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Friday, March 19, 2010
Lead Belly - Where Did You Sleep Last Night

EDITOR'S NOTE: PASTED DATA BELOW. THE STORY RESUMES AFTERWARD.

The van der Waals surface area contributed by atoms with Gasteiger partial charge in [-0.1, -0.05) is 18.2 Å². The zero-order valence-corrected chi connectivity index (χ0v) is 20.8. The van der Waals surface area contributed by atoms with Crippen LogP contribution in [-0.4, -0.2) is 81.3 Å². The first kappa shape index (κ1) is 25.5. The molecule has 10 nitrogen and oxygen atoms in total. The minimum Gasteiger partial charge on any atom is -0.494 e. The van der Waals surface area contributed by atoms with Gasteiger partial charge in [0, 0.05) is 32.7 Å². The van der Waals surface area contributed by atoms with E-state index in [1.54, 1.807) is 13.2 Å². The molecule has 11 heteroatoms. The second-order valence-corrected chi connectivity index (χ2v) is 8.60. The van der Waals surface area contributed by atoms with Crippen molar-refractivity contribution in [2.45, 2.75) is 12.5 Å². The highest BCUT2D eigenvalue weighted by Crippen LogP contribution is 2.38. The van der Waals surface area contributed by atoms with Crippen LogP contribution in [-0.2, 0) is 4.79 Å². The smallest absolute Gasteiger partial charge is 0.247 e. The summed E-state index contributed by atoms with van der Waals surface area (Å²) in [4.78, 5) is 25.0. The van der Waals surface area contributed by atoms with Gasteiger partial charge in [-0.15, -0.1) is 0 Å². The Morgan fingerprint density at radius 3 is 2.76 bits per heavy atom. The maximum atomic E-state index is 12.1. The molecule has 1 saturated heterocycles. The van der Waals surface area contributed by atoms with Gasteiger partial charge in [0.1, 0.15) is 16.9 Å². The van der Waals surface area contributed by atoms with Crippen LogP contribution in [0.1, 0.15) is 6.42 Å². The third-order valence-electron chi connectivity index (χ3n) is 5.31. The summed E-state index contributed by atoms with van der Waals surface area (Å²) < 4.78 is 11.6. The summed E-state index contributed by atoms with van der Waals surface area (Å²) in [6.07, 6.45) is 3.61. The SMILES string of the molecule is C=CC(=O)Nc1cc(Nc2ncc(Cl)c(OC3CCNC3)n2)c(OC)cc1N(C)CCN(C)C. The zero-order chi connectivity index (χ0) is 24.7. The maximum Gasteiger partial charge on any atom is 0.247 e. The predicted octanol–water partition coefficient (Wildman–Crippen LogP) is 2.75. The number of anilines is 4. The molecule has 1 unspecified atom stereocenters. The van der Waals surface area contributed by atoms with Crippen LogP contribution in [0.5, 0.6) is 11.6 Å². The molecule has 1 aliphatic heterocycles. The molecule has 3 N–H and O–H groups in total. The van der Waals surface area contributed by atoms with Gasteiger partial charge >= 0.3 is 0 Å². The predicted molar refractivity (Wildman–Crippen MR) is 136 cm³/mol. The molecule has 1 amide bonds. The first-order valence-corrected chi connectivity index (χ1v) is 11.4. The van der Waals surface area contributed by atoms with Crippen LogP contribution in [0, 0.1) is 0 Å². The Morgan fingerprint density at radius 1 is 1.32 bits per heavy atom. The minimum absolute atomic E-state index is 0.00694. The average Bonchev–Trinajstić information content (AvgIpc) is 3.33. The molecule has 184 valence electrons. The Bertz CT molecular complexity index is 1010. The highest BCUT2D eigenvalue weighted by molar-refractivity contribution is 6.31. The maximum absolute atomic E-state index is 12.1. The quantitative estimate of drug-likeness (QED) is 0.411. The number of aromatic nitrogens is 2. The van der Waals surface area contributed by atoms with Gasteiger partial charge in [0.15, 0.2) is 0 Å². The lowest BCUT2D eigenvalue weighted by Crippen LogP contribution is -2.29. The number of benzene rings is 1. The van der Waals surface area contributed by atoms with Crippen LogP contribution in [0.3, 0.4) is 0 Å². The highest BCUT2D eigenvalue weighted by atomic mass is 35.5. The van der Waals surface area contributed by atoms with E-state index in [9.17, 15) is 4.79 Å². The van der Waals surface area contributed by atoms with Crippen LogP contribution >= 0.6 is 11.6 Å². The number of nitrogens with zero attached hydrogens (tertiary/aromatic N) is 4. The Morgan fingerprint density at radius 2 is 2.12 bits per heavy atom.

I know I've been off of blogging for a while. I was busy trying to get my new computer in shape,and change my internet service provider who wasn't all that great-the service I had to the web was on and off. More off than on! Well, I was busy listening to Lead Belly,King of the 12- string guitar, and reading this excellent book that's pictured below. I'm still not finished reading it, and know I don't know everything about Lead Belly,but I'm gathering some knowledge little by little. It seems the old story is true,Lead Belly aka Huddie Leadbetter, did commit a crime that landed him in jail,and yes he sang for the warden and Texas Governor Pat Neff ,and was pardoned.And if it wasn't for John & Alan Lomax the father and son folk music historians we'd never know about Lead Belly. John Lomax,the father went through the south and many other states recording the music in the field,he was a collector and always used the music and knowledge of his subjects strictly for educational purposes. Why is Lead Belly so important to Mojo Repair Shop? Well, I'm always on a mission to know where music came from,and I often stumble over the fact that so much music, by unknown and well known musicians is often exploited. It seems in order to be known,there's no way around it, musicians are going to be exploited. Whether they get their music recorded and played on the radio,or someone like John Lomax had to bring the music to the people in order to hear the real thing. And while reading, it seemed like Lead Belly was exploited. But then again, we'd never know about the music...the rich songs he recorded like Midnight Special, Black Betty, and making Goodnight Irene into a genuine folk song that was covered by hundreds of other artists. And these are but a few songs. Don't forget Where Did You Sleep Last Night,an incredibly haunting song...and that's just a small portion of the songs he made. Huddie Leadbetter was born just outside of Mooringsport Louisiana on January 20, 1888 or possibly January 29th 1889. So he's one of the oldest blues folk-artists I've ever heard. Huddie started playing the guitar,a typical Stella model that was fairly easy to buy through the Sears Catalog. (Thank you Sears for making guitars available cheap for young people to buy and learn to play!) Huddie started playing the guitar at 13 years old,and like most farm raised African-Americans from the south,playing the guitar for a few pennies or working on a farm from sun-up to sun-down for the same few pennies-which one would you prefer? Well, the guitar! Well it was obvious which direction he'd rather take. The blues really hadn't been found or invented yet,so Huddie learned and played from other musicians he saw. Records were available but only to people who had money. (You could buy a table top player for about 20 dollars) And at that time that was a lot of money. So, he had in fact learned how to play strictly from other musicians and singers in the delta. Music that is passed down in person, not from a radio or a record. As Huddie grew older, he busked the streets of Shreveport,and Dallas with Blind Lemon Jefferson. All he knew was farming and playing the guitar. He played guitar on and off, but mostly did a lot of farming in the meantime. Lead Belly's temper got the best of him around 1917 when he killed a man, and was sentenced to the state pen in Huntsville for 30 years. Music became his salvation, and he was pardoned in 1925. 5 years later, Huddie found himself in more trouble with the law, and was convicted of assault with intent to murder, the incorrigible Huddie served his time in the Louisiana State Penitentiary. Meanwhile legendary musicologist John Lomax and his son,Alan were driving all over the south,with their trunk weighed down with primitive recording equipment, searching for music for the Library of Congress. The pair made "field recordings" anywhere, that was quiet, and recorded musicians on the spot. At a prison farm or literally in a field. John Lomax entered Lead Belly's life in 1933, when they came to Angola in search of musicians to record some folk songs. When they heard Lead Belly sing and play they hit the mother-load. The Lomaxes asked Louisiana Governor O.K Allen to pardon Huddie ,and he was freed and the rest is history. Well... sort of. John and Alan Lomax brought Lead Belly's music to record and radio. And they took Lead Belly to New York to perform, and show people his talent. Lead Belly played everywhere, mostly on the college circuit for very little money. It seems John Lomax didn't really want Huddie to go off by himself much, and get into trouble, so he kept him near and paid him very little money-and pretty much exploited his talents. It helped Leadbelly's music be known, on one hand,but on the other hand, he was close to a circus act. Often billed and filmed as the ex-con in comic exaggeration in prison garb, serenading John Lomax and his fellow prison inmates. Does this sound anything like a Hollywood movie? Just replace Huddie Ledbetter with King Kong! Huddie performed, wrote, and played all the songs he knew,or songs passed on to him through listening. He was also cleaver about making up songs on the spot. His talent lies in hearing the rich past of folk songs, and blues, and making them into his own songs. Instead you see a film footage scene of John Lomax,busy typing away,while Huddie lumbers through the door,wearing farmer coveralls,his faithful guitar around his neck,and announces: "Boss, here I is! I came here to play and to be your man. I've got to work for you the rest of my life.You got me out of that Louisiana pen". The crusty Lomax replies"You can't work for me.You're a mean boy.You killed two men". But Lead Belly beseeches him "Please Boss,take me with you!" Won over by such a magnanimous display,Lomax acquiesces. "Thank you sir boss,Thank you! I'll drive you all over the United States and I'll be your man". Well, it helped and didn't help the African American race. That's what I struggle with. It just stinks of stupid. You know, if John Lomax didn't hear Huddie sing, we'd never know about him,and on the other hand, it was great to at least promote him and his music so, he could have a career, because he -Huddie was able to latter record for ARC and Banner Records,as well as The Library of Congress. But the way it was all done?! It just seems like whites exploiting black. This would be a common thing as time goes on in the music business...but then again, any and all musicians were exploited by their labels...what's changed? Practically nothing. Well, Huddie's music is there to listen to, and it inspired a great bunch of people who made folk music as it is today (Woody Guthrie) and at least inspired Sonny Terry & Brownie McGhee,and maybe paved the way for other black performers to get their due. So I guess we have to sometimes regard the past as the past,and reap what you can from the music. So now I gather, all of my Lead Belly music for you here...Hope you dig it as much as I did! Lead Belly Where Did You Sleep Last Night